- Huck's Raft: A History of American Childhood
The task of writing a history of American childhood is daunting; few have attempted it.1 Part of the challenge lies in the vast scope of the project, the sheer number of primary and secondary sources that must be mastered. Another difficulty lies in its inherently interdisciplinary nature, requiring familiarity with sociology, social work, psychology, psychoanalysis, and the law. Finally, the scholar who takes up the challenge must come to grips with how to organize a mass of material that has no obvious chronological order or milestones; unlike the Civil War, which has a definite beginning and end, the periodization, watersheds, and interpretation of American childhood are truly the product of historical imagination.
Mintz's attempt is a tour de force. It is an original interpretive synthesis, grounded in a wide array of secondary and primary sources, that is both informative and provocative. Mintz divides the history of childhood into three overlapping historical eras: the colonial era (premodern childhood), when religious and secular authorities regarded childhood as a time of deficiency, and the young were seen as adults in training; the mid-1750s to the 1950s (modern childhood), when an increasing number of parents began to view children as innocent and malleable, and childhood became increasingly viewed as a separate stage of life, requiring special care and institutions to protect it; and the 1950s to the present (postmodern childhood), resembling premodern childhood, in that children are no longer considered innocent or naive, but differing radically from the earlier period in that children have become independent consumers and participate in a semi-autonomous youth culture.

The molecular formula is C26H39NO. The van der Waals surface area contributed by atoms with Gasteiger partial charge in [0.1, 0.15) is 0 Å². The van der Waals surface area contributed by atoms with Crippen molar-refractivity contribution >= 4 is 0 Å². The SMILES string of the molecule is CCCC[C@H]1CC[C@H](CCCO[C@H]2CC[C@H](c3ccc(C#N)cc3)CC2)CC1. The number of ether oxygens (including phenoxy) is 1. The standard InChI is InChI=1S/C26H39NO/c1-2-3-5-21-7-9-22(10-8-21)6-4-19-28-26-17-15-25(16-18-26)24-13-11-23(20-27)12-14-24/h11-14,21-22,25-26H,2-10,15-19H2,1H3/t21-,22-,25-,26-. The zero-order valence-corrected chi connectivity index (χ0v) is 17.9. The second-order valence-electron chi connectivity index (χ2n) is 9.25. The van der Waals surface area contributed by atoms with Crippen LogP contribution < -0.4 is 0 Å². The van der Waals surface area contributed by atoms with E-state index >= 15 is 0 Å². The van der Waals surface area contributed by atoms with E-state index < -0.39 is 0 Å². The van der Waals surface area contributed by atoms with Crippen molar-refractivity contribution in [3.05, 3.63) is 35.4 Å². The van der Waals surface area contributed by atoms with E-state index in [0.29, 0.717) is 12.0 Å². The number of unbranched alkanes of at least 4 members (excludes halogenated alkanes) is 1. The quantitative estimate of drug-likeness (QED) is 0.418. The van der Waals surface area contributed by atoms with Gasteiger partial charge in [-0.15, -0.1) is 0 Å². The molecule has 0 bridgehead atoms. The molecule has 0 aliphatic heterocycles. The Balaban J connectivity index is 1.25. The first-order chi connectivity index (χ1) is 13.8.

Mintz complicates his periodization by skillfully emphasizing a [End Page 633] number of important themes, especially the diversity of American childhood, which depends on class, race, gender, ethnicity, or region. Mintz' other themes include the rise of children's rights, beginning as early as the Revolutionary War, and the emergence of a separate youth culture in the 1950s. In illustrating them, Mintz uses lively primary-source accounts of ten- and twelve-year-old indentured servants, apprentices, soldiers, cabin boys, female textile operatives, and teen-age "bobby-soxers."
Throughout Huck's Raft, Mintz successfully deflates numerous myths about the history of childhood and reveals that no "golden age" ever existed. In particular, he demonstrates that childhood was never carefree; instead, young white people suffered from child labor, neglect, and malnutrition while routinely undergoing protracted periods of doubt, confusion, and restlessness, especially in the early nineteenth century. Young African Americans suffered even worse, first under slavery and then, for a century thereafter, from harsh discrimination. Similarly, Mintz finds that throughout American history, the idea that families were stable is inaccurate: Secure family life was exceptional; one-third of the country's children lived in single-parent families at the beginning of the twentieth century. Nor has America ever been particularly child-friendly. Deeply ambivalent about their children, American parents envy them their youth and resent their intrusions on time and resources. Even the many late twentieth-century reforms that were designed to protect children from abuse were instituted to insulate adults from children.
Mintz lays to rest the notion that the history of childhood has been one of either unrelieved progress or declension. He demonstrates that such polar opposites as parental engagement replacing emotional distance, kindness and leniency supplanting strict and stern punishment, scientific enlightenment superseding superstition and misguided moralism are false dichotomies. Conversely, he rejects the idea that childhood has disappeared; children are not growing up too quickly or losing their malleability, innocence, or playfulness.
Behind Huck's Raft's broad themes and conclusions, its real value is its rich details, clever turns of phrase, balanced judgement, and nuanced argument. This book will become an instant classic.
1. Joseph E. Illick, American Childhoods(Philadelphia, 2002).